Southeast Florida County Governments Urge Real Estate Developers to Get Involved in Sea Level Rise Resilience Efforts

Real estate developers rarely take the long-view when they’re considering new projects. They see their role in the economy as simply planning, building, and selling projects at the greatest return on investment. As a result, in Southeast Florida, billions of dollars worth of real estate development has proceeded even in areas known to be at risk of — or currently experiencing — sea level rise flooding. The Southeast Florida Regional Climate Change Compact — a partnership between Miami-Dade County, Broward County, Palm Beach County, and Monroe County — believes it’s time for real estate developers to recognize the larger threat sea level poses to the region and their industry and to get involved in mitigation efforts for the good of everyone.

To make their case, the Compact used a state grant to pay the Urban Land Institute (ULI) — a group comprised of 45,000 real estate and urban development professionals interested in creating sustainable communities — to assess the costs and benefits in cold hard cash of implementing projects now to address sea level rise flooding, which is expected to worsen as up to 40 inches of sea level rise accumulates by 2070.

ULI recently released its findings in a report titled “The Business Case for Resilience in Southeast Florida.” In it, researchers concluded that tens of billions of dollars will be lost over the next 50 years if the region doesn’t invest in resiliency, such as elevating structures and roads and infrastructure and building higher seawalls and berms, now. The report specifically estimates that spending $22.6 billion on flood mitigation between now and 2070 could prevent $56 billion in losses over the same period.

ULI said its approach to drafting the report was to view sea level rise not as a net negative but as an opportunity to actually build the economy by investing in resiliency today, an effort that would create business opportunities and new jobs. In a report summary ULI said: “The findings … identify opportunities for the real estate industry to achieve a positive return on investment by futureproofing developments and investing in community wide resilience infrastructure over time to build incremental solutions that protect people and property and grow the economy of Southeast Florida in years to come.”

The report, which is meant to convince business interests to join the sea level rise resilience movement, isn’t perfect however. It overlooks one of the most seemingly insurmountable problems unique to South Florida: The region’s real estate is built on porous limestone, so even if you block the rising seas with higher seawalls and other structures at the coast, the seawater will still migrate beneath the surface and cause flooding along the coast and well inland.

Despite this flaw, the researchers said the investment in resilience is worth it. They estimate Miami-Dade County will benefit from a 9 to 1 return on investment, Broward County 2 to 1, and Palm Beach County 1.3 to 1. Unfortunately, they did not see any benefit for Monroe County, which covers the Florida Keys. The report said the Keys population is too small to benefit compared with its highly populated neighboring counties to the north. Rhonda Haas, resilience officer for Monroe County, told the Miami Herald: “We are probably going to have to spend more per resident for resilience and that’s okay. Just because we have a lower rate of return on that investment, that doesn’t mean the Keys should not make the investment. We should and we are.”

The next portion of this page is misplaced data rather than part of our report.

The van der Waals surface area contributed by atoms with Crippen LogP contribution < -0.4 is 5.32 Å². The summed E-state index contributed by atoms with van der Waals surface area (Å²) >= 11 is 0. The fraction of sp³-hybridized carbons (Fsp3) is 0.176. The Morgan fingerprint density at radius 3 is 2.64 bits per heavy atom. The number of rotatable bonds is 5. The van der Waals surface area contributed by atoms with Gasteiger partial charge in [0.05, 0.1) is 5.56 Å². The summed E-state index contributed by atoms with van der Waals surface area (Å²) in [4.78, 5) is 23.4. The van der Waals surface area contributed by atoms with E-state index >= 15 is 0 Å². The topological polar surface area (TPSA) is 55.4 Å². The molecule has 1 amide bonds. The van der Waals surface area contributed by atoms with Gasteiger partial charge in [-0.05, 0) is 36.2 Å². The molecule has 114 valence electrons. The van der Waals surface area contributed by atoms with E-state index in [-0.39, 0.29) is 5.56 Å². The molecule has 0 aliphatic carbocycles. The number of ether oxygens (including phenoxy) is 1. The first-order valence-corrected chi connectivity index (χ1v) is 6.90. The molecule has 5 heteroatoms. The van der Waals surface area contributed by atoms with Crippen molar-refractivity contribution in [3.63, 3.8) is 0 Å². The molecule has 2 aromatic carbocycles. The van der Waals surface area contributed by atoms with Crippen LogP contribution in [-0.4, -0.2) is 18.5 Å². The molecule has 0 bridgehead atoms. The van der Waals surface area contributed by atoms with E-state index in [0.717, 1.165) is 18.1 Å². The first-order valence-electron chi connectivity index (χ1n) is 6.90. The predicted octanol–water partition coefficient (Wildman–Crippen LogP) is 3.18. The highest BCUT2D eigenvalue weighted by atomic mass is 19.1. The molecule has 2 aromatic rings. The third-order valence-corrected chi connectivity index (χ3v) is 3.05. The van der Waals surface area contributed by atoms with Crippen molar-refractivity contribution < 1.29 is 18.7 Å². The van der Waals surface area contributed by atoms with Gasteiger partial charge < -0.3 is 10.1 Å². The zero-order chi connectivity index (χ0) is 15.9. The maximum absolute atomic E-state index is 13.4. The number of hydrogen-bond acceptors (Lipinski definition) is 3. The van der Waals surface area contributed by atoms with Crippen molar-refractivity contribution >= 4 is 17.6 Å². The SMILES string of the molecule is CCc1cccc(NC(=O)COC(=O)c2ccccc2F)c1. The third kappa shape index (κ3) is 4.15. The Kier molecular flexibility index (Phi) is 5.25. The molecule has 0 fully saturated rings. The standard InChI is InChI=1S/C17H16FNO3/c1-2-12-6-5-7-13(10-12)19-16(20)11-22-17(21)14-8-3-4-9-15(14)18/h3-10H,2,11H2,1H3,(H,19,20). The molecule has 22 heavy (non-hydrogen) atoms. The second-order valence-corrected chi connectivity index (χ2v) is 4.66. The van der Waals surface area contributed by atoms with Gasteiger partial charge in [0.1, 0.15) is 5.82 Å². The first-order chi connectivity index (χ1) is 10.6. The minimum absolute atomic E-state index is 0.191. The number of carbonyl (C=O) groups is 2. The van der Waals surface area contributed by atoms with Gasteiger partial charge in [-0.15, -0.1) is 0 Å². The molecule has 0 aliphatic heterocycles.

The preface to the report notes that there are no easy answers to climate adaptation but all interests need to get involved. It also warns developers that not participating in mitigating sea level rise flooding could lead to negative consequences beyond their control. “Developers have control over the confines of their own parcels,” it states, “but they could be faced with negative consequences from reduced investor interest and lack of financing and insurance –if this is the case, it may be too late to recover. Though financial assets are at risk, this is also the time for the real estate industry to coordinate with the public sector on resilience planning initiatives and co-create new models for partnerships, policy, and funding to help the region continue to thrive.”

The lesson from the report for everyone living and operating businesses in coastal communities in Southeast Florida and everywhere else is that we’re all in this together and saving our lifestyles and livelihoods will take a team effort.

California Warns Against Shelving Plans to Address Sea Level Rise during Covid-19 Pandemic

California’s Legislative Analyst’s Office (LAO) warned this week that the state can’t afford to delay efforts to deal with sea level rise flooding because of the Covid-19 pandemic.

In a report titled “What Threat Does Sea-Level Rise Pose to California?”, the LAO said: “While the coronavirus disease 2019 (Covid-19) pandemic and resulting economic impacts have rightly drawn the focus of the Legislature’s and public’s attention since March 2020, other statewide challenges continue to approach on the horizon. Among these are the impending impacts of climate change, including the hazards that rising seas pose to California’s coast.”

Report authors quote scientific estimates that California could face a half-foot of sea level rise by 2030 and up to seven feet by 2100. The threat posed by sea level rise could be amplified by storm surges, exceptionally high king tides that occur in the fall, and El Nino events.

Many coastal communities are already experiencing the negative effects of sea level rise and the situation is only going to get worse. Cities and towns are dealing with nuisance flooding, beaches are eroding, cliffs are collapsing — often carrying homes with them — and public infrastructure is being wrecked or overwhelmed. Natural resources, water supplies and entire economies are also at risk.

The report predicts that California will see up to $10 billion worth of property underwater by 2050 and up to an additional $10 billion worth of property inundated during high tides. When sea level rises four feet, 28,000 socially vulnerable residents in the San Francisco region alone could experience daily flooding. Furthermore, by the end of this century, up to two-thirds of the state’s beaches could be completely eroded away.